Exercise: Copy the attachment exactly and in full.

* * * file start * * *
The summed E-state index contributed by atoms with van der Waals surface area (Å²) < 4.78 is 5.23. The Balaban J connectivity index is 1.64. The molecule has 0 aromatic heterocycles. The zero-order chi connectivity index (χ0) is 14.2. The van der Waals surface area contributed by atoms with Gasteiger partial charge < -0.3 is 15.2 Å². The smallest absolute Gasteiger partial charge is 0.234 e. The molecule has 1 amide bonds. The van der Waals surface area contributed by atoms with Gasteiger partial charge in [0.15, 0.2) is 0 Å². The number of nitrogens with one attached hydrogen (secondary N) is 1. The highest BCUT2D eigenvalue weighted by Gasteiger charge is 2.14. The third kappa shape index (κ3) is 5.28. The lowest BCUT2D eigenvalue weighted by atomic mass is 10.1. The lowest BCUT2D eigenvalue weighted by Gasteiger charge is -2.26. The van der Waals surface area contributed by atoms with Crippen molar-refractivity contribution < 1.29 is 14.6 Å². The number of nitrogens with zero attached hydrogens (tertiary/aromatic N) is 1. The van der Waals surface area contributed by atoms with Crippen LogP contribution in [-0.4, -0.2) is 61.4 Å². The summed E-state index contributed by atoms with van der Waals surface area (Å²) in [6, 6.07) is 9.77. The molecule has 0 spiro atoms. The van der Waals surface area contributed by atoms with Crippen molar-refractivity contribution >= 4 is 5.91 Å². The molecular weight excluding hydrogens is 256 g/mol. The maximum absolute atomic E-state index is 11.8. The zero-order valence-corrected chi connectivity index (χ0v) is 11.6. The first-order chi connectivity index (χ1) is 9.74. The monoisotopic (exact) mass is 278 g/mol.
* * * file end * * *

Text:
The summed E-state index contributed by atoms with van der Waals surface area (Å²) < 4.78 is 5.23. The Balaban J connectivity index is 1.64. The molecule has 0 aromatic heterocycles. The zero-order chi connectivity index (χ0) is 14.2. The van der Waals surface area contributed by atoms with Gasteiger partial charge < -0.3 is 15.2 Å². The smallest absolute Gasteiger partial charge is 0.234 e. The molecule has 1 amide bonds. The van der Waals surface area contributed by atoms with Gasteiger partial charge in [0.15, 0.2) is 0 Å². The number of nitrogens with one attached hydrogen (secondary N) is 1. The highest BCUT2D eigenvalue weighted by Gasteiger charge is 2.14. The third kappa shape index (κ3) is 5.28. The lowest BCUT2D eigenvalue weighted by atomic mass is 10.1. The lowest BCUT2D eigenvalue weighted by Gasteiger charge is -2.26. The van der Waals surface area contributed by atoms with Crippen molar-refractivity contribution < 1.29 is 14.6 Å². The number of nitrogens with zero attached hydrogens (tertiary/aromatic N) is 1. The van der Waals surface area contributed by atoms with Crippen LogP contribution in [-0.4, -0.2) is 61.4 Å². The summed E-state index contributed by atoms with van der Waals surface area (Å²) in [6, 6.07) is 9.77. The molecule has 0 spiro atoms. The van der Waals surface area contributed by atoms with Crippen molar-refractivity contribution >= 4 is 5.91 Å². The molecular weight excluding hydrogens is 256 g/mol. The maximum absolute atomic E-state index is 11.8. The zero-order valence-corrected chi connectivity index (χ0v) is 11.6. The first-order chi connectivity index (χ1) is 9.74. The monoisotopic (exact) mass is 278 g/mol.